Photosynthesis has quite the opposite effect. By dictionary definition, photosynthesis is the synthesis of organic compounds from carbon dioxide and water (with the release of oxygen) using light energy absorbed by chlorophyll. The overall reaction that occurs during photosynthesis is that six water molecules are added to six carbon dioxide molecules to yield glucose and six oxygen molecules. Photosynthesis usually occurs in the chloroplasts of plant cells. Carbon dioxide enters the leaves of plants through stomata, which are minuscule orifices in the epidermis of leaves, and oxygen gas exits out of the same passageway. There are two main parts of photosynthesis, the light dependent reactions and the Calvin cycle. The former requires light to operate, while the latter are light independent, or dark, reactions. In the light dependent reactions, the energy received from light is changed into energy that is carried by electrons; the electrons are then picked up by electron transport systems, that use the energy to produce ATP and another molecule called NADPH. Those two products are used in the next process of photosynthesis, the Calvin cycle. In this cycle, carbon dioxide is integrated into a five carbon molecule that is called ribulose biphosphate (RuBP), and then in a series of chemical reactions, hydrogens and electrons from the NADPH are progressively added to form an uncomplicated, energy rich, phosphorylated carbohydrate called GP3, or PGAL (Decelles, 2002). These products are then used to make glucose, among other carbohydrates. This displays how photosynthesis rearranges the atoms of carbon dioxide molecules and water molecules to create new carbohydrates, which plants then use to supply their cells with energy. Photosynthesis converts the raw materials of CO2 and H2O into oxygen gas, which benefits the atmosphere and helps to slow down global warming. It recycles the carbon dioxide cellular respiration emits into a molecule that is no longer a greenhouse gas constituent.
Global warming itself is an extremely controversial topic. A few believe that it does not pose a real problem, although quite a lot of believe that it does. Global warming is the assertion that the environment of Earth is slowly heating up, and as a result, the organisms inhabiting it will eventually be dramatically affected. The “Greenhouse Effect” is what occurs when heat is trapped, and increases when more heat energy is supplemented. When talking about global warming, the greenhouse effect is set in the parameter of Earth’s atmosphere. The greenhouse effect occurs planet wide when solar radiation either bounces off of or is radiated forth from the Earth, and instead of passing through the atmosphere and outward into space, is absorbed by all kinds of extra amounts of and extraneous gases and particles (“The Greenhouse Effect”, 2010). Cellular respiration contributes to the extraneous gases, while photosynthesis helps to prevent the growing amounts, although other sources of carbon dioxide are decreasing the photosynthetic reactions affect.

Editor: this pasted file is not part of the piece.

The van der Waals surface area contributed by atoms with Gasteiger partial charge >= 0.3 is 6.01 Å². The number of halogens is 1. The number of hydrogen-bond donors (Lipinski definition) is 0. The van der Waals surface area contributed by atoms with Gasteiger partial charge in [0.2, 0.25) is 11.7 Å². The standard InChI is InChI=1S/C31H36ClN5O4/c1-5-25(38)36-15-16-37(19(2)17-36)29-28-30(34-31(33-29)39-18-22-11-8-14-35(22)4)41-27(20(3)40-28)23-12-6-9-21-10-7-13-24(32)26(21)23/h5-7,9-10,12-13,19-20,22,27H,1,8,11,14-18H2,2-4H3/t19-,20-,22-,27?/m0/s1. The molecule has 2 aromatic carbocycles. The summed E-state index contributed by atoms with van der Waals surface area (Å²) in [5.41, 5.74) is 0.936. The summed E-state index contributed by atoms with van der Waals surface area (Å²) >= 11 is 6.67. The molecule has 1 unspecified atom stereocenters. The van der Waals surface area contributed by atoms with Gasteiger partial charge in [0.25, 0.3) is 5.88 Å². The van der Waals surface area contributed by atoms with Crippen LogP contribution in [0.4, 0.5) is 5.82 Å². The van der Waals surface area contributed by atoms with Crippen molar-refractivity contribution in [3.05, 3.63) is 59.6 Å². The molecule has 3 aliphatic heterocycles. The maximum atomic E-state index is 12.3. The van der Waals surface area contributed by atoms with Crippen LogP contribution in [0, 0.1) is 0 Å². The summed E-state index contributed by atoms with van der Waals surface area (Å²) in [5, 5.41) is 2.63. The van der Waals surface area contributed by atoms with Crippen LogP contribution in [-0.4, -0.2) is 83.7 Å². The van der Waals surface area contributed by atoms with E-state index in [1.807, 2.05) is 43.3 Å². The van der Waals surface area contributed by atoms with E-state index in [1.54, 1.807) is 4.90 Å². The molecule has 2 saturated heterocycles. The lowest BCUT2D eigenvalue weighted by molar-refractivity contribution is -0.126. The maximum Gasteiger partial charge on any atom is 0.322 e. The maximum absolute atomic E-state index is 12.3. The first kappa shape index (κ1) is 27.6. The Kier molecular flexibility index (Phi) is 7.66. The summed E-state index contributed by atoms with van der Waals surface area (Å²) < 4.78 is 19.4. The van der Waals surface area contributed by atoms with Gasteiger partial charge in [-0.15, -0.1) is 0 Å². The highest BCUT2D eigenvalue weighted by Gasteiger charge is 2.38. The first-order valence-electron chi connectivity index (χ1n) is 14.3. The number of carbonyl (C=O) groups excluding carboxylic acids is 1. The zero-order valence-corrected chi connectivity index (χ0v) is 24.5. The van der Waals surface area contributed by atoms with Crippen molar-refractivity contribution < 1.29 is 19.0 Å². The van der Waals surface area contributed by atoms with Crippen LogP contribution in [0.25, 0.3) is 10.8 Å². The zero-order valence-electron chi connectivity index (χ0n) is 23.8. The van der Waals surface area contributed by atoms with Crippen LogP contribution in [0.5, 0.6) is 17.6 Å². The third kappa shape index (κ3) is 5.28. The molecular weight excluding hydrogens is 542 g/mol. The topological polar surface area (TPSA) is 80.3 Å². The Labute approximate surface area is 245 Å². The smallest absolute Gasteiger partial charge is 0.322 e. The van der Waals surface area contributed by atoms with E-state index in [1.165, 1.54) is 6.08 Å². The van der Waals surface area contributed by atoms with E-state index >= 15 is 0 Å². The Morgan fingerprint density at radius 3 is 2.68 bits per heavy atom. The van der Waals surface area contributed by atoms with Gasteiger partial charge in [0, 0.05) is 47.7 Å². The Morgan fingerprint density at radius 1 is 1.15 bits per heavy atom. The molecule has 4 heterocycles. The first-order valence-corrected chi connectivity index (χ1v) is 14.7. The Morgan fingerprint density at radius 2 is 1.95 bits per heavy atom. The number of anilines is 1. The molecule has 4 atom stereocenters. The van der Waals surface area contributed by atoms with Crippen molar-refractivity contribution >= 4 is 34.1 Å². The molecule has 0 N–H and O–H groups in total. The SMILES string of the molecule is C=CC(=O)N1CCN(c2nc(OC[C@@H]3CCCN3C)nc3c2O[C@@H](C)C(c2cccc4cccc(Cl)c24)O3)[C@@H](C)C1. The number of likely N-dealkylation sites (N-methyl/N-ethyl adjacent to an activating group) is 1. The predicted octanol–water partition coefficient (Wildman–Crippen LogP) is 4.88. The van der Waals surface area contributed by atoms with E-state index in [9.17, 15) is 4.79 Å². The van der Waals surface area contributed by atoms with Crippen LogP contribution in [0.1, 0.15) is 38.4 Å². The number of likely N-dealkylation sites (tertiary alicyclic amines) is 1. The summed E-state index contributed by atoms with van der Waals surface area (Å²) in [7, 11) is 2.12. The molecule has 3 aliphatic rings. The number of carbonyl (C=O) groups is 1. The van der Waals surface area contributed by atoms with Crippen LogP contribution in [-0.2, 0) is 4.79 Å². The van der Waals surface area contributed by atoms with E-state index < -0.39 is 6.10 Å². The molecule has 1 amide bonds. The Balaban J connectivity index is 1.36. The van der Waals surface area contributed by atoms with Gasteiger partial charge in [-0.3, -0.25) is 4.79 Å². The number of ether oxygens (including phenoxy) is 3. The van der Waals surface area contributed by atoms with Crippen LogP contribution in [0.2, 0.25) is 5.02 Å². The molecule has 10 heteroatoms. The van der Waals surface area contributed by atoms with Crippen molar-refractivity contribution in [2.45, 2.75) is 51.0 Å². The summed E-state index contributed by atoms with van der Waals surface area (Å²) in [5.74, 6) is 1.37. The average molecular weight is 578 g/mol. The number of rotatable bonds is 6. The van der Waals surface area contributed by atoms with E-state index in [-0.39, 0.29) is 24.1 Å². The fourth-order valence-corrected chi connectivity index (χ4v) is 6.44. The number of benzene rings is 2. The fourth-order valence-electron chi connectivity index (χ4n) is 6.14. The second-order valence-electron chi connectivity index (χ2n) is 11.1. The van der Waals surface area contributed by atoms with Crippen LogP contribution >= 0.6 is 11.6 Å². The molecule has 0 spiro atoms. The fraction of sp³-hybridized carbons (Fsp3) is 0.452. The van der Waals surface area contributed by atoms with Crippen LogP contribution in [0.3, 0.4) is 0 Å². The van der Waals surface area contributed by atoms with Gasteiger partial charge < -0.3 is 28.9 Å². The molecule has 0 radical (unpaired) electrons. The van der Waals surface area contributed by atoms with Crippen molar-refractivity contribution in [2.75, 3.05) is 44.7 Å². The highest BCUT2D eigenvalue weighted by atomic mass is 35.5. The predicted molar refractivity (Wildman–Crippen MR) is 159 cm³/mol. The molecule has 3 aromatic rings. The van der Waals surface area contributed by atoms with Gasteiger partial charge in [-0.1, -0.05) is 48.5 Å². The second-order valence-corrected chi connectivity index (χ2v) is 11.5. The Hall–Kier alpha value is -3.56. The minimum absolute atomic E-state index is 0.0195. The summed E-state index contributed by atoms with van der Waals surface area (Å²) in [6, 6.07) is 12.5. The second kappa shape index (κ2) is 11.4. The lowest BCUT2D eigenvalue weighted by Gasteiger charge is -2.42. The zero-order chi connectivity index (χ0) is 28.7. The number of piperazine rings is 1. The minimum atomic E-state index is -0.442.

At one point, the pollution of carbon dioxide from cellular respiration and the conversion of carbon dioxide into oxygen gas were seemingly equal. A sort of equilibrium was reached between the two processes, with photosynthesis appearing to cancel out the outwardly harmful effects of cellular respiration. As of recently, though, manmade pollution has been affecting our atmosphere, adding more carbon dioxide into the ozone along with that emitted from cellular respiration. The primary cause of global warming is carbon dioxide emissions; carbon dioxide is being pumped into our atmosphere at an alarmingly face pace; eight billion tons of carbon dioxide entered the air just last year. (“Causes of Global Warming”, 2010). It does not help that trees are being chopped down for logging, development, and other purposes, so there is less carbon dioxide being removed from the atmosphere, causing its levels to rise. There is more carbon dioxide being released into the air than is being converted into oxygen through photosynthetic reactions. This unequal release of gasses into the Earth’s atmosphere is what poses the environmental problem of global warming. The Earth was built to sustain the effects of cellular respiration, but fossil fuels excessively being burned, trees being cut down, and cellular respiration emit too much carbon dioxide for the Earth to recycle.